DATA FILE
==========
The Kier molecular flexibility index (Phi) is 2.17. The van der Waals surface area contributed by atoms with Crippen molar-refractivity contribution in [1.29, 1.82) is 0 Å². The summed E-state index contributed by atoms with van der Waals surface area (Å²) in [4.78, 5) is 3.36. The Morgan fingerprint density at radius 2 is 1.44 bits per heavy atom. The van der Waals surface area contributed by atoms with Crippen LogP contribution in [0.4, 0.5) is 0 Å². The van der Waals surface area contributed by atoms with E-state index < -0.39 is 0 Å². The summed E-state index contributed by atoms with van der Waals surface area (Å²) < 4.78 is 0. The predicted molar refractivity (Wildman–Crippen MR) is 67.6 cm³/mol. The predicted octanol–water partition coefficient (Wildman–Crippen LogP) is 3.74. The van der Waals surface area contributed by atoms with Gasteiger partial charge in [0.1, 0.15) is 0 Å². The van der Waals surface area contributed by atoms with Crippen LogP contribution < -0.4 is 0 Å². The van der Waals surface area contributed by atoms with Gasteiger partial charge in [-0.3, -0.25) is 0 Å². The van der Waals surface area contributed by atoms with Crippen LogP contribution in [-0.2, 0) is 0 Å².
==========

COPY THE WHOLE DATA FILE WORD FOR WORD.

The Kier molecular flexibility index (Phi) is 2.17. The van der Waals surface area contributed by atoms with Crippen molar-refractivity contribution in [1.29, 1.82) is 0 Å². The summed E-state index contributed by atoms with van der Waals surface area (Å²) in [4.78, 5) is 3.36. The Morgan fingerprint density at radius 2 is 1.44 bits per heavy atom. The van der Waals surface area contributed by atoms with Crippen LogP contribution in [0.4, 0.5) is 0 Å². The van der Waals surface area contributed by atoms with E-state index < -0.39 is 0 Å². The summed E-state index contributed by atoms with van der Waals surface area (Å²) < 4.78 is 0. The predicted molar refractivity (Wildman–Crippen MR) is 67.6 cm³/mol. The predicted octanol–water partition coefficient (Wildman–Crippen LogP) is 3.74. The van der Waals surface area contributed by atoms with Gasteiger partial charge in [0.1, 0.15) is 0 Å². The van der Waals surface area contributed by atoms with Crippen LogP contribution < -0.4 is 0 Å². The van der Waals surface area contributed by atoms with Gasteiger partial charge in [-0.3, -0.25) is 0 Å². The van der Waals surface area contributed by atoms with Crippen LogP contribution in [-0.2, 0) is 0 Å².